Google have decided that everything should be going secure now. It sees you using an SSL certificate as a way of protecting your users whilst they browse your site, regardless of whether or not they’re actually sharing sensitive information with your servers or not. Google haven’t explicitly said that having a secure connection is a ranking factor, though have confirmed the secure version of your page is more likely to appear in its search results above the non secure version. A recent report published suggested that 30% of all pages that now appear in Google’s search results are secure. It’s definitely a growing trend and one that HubSpot have been keen to latch onto.
The HubSpot CMS system now tracks whether or not the domains you’re using are protected by an SSL. Setting one up in HubSpot is now very straightforward and painless so there’s no reason not to have the secure connection. Behind the scenes I think HubSpot are probably implementing HTTP/2 connections. These are a new type of connection and will eventually replace all slower HTTP/1.1 connections, giving the sites a speed boost which is a confirmed ranking factor in Google. You need to have a secure connection to take advantage of HTTP/2 so they’re encouraging people to adopt and take advantage of the new connection for a super speedy site over and above the already lighting fast CDN powered COS site you can already have.
There’s a brand new section in HubSpot CMS called Productivity, and it plays host to 3 key areas that can be used to monitor and improve your website marketing efforts. The projects section of productivity is a list/task system, where you can create a specific project, list out all the jobs that are required to be undertaken to complete the project, as well as assigning those tasks to the team and set a due date for each of the tasks.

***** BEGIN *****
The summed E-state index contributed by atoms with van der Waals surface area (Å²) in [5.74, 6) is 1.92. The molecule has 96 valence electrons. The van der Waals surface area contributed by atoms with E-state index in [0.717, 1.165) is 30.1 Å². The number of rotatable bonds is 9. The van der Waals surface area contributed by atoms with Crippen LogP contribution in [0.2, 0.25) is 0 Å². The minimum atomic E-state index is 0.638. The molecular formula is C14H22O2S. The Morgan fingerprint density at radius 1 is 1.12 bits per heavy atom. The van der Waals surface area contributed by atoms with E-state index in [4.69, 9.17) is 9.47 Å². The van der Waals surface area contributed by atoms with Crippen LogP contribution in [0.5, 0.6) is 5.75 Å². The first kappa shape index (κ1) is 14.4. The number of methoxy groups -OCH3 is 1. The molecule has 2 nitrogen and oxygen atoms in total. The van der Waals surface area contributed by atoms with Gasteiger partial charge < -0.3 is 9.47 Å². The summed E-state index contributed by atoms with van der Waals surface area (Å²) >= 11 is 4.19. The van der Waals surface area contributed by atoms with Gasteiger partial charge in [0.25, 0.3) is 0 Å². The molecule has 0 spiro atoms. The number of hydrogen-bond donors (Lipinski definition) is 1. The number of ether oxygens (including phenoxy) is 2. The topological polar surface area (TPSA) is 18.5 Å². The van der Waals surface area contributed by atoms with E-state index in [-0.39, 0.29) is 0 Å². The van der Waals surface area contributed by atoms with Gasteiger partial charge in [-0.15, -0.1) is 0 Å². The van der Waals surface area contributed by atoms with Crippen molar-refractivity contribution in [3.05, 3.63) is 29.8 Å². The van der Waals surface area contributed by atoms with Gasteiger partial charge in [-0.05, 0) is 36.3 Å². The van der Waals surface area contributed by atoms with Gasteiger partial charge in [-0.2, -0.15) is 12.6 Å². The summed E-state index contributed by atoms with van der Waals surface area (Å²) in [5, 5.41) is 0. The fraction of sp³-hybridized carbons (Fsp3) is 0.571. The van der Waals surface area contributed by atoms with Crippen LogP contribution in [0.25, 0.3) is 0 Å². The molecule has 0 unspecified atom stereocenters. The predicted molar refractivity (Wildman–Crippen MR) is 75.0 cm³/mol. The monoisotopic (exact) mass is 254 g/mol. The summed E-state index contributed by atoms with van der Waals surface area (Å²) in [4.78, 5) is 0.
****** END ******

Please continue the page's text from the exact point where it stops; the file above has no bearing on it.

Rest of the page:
It’s an agile style setup with a Slack-esque feel about it, and it’s an incredibly useful section that’s been added to HubSpot. As well as coming up with your own projects, HubSpot has provided an ever increasing library of templates of how to go about certain projects in HubSpot. It’s a really useful setup that you’ll find invaluable going forward to make sure you’re making the best of the HubSpot platform in everything you do.
The calendar system isn’t new in HubSpot, but it is always being refined and updated to become increasingly useful. It should be used to schedule all your online marketing activities so you and your team can see what’s coming up and organise the production accordingly. You can also use it to schedule your social sharing and keep track of what you have and haven’t shared.
Campaigns is an often underused section of HubSpot, which I think is why it’s been given a more prominent place in the navigation. You really should use the campaigns section to keep track of all the results of your hard work and effort, and use it to benchmark and refine to improve your results going forward. The great thing about the HubSpot CMS system is you can now include your site pages as elements of a campaign (they should be your cornerstone or pillar content pages) so you can track how effective or otherwise all your online activity has been in driving relevant traffic to them.